4. Clearly this person does not understand the nature of hubris. Hubris essentially is disrespect for rank. Saying “my Gods” in the same way as saying “my lord” or “my liege” is the exact opposite of hubris since you are acknowledging that the Gods are your superiors. They are your Gods and you are Their worshipper. That is the way it should be therefore the person who has an issue with that phrase does not know what they are talking about.

    A part of me wonders if they said what they said because they thought this was related to the actual hubris of saying Gods belong to certain cultures (like say, the idea that it is cultural appropriation for a White person to worship Ganesh because Ganesh is a Hindu God). There is a difference between saying “My Gods” and “These are my Gods and mine alone”.

    Liked by 2 people

  5. One Latin word utterly refutes their argument:

    Mecastor

    It literally means “My Castor!” (or perhaps “Castor to me!”), and was a very common expletive in Ancient Rome. As the Romans revered Castor even more than Pollux, which is unusual since He was the “mortal” twin of the Dioskouroi, this shows how much they felt He was a part of their lives, heritage, and culture.

    Liked by 2 people

  6. So, I’m betting that this is a very typical case of grammatical hyper-correction — it’s just more noticeable than it used to be. I mean, if you’re a Tumblr user, you worship the Gods, and you see someone caution against possessive determiner hubris, why wouldn’t you pay attention and (maybe) reblog a position like this even if you haven’t checked it?

    Most people think of possessive pronouns as signifying only possession. I don’t think this is a specifically religious misconception — as a secular example, people have been fighting about whether or not a room can own a wall (due to “the room’s wall” as a phrase construction) since the days of listservs. My/our/your/&c. are multi-tools, and linguists are still studying how they’re used. That said, most of this stuff isn’t even in the paywalled literature, so I hope the OP self-corrects.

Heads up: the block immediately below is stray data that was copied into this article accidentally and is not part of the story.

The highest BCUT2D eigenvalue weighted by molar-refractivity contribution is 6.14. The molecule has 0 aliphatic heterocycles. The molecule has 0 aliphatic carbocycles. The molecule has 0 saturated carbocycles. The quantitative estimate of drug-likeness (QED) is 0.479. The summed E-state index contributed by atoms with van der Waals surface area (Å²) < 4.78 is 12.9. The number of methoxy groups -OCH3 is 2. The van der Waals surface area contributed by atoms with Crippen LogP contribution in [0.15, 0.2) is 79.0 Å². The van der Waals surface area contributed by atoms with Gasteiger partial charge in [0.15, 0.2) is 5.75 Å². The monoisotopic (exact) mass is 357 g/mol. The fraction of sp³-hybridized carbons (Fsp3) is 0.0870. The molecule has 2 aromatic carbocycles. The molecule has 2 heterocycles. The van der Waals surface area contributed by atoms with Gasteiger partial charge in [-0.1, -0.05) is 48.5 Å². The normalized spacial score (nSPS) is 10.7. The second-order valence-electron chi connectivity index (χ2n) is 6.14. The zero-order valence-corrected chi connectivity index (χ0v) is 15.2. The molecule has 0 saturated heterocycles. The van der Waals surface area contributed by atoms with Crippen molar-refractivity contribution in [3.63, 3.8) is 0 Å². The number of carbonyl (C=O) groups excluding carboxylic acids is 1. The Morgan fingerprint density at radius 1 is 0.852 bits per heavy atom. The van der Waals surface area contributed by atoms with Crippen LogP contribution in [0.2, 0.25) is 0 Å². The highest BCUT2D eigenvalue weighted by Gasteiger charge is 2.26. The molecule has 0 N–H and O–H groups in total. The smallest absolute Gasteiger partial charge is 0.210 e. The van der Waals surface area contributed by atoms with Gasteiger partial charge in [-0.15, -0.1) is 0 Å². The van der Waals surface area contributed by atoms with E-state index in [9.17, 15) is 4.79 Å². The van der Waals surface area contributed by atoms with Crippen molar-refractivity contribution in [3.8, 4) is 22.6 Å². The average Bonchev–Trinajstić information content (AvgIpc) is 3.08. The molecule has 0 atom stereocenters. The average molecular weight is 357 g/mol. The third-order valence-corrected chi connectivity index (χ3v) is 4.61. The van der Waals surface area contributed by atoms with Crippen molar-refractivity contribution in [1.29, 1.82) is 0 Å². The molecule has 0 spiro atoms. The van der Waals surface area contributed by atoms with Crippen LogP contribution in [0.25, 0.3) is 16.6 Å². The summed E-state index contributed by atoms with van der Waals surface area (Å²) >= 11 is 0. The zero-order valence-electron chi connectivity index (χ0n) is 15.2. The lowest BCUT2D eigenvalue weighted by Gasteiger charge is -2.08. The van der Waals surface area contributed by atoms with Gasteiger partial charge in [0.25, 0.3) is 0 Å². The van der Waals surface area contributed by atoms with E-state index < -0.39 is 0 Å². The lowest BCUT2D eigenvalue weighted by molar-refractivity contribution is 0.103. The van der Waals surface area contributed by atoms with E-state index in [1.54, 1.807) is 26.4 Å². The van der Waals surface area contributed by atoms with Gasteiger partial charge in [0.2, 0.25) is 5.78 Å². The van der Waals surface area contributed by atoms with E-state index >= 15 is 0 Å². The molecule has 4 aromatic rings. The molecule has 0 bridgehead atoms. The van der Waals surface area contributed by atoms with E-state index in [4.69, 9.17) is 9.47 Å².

Liked by 1 person

  7. Random aside- it occurred to me that Homer might have been to the Ancient Athenians what Michael Bay is to Hollywood.

    Liked by 1 person

    • Yes–as all poets have been since the beginning…they were giving out poetic licenses back then, too! But, I think we take Homer a bit too much at his word, as if all he says about Greek religion or theology was “true” in some fashion that anything later-than-Homer was not, which simply doesn’t make sense. He didn’t seem to have much of a positive opinion about Hero cultus, as evidenced by the part of the Odyssey in which many Heroes are in Hades and are basically gibbering wrecks, and just before going there, Elpenor dies in a manner that would have given him Hero cultus in many other circumstances…and yet, we know some Hero cultus shrines and practices were at least as old as Homer, if not older…so…!?! 😉

      Liked by 2 people

  8. What I have noticed in those tmblr blogs is how Christian values lurk just below the surface. Hubris from what I can see has been interpreted as the Christian sin of pride. Not the idea of putting yourself above the Gods.

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    • Yes, they don’t seem to get the nuance. In our religion, pride is totally fine. You are supposed to be proud when you do things worth noting. It’s actually a sign of disrespect to not be acknowledged for your contribution to the community. Hence why Achilles became angry with Agamemnon. He felt that Agamemnon was dissing his contributions to the Achaean army. And Agamemnon learned to regret it when Achilles pulled out for a time!

      Liked by 1 person

      • There is a positive, life and community affirming type of pride and then a far more destructive kind. The Christians weren’t wrong to be concerned about that.

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      • Oh sure. But that’s where moderation comes in. That’s what I love about our virtue system. It’s true to the human spirit but it allows for ressonable and mature actions to be taken. It’s just a good system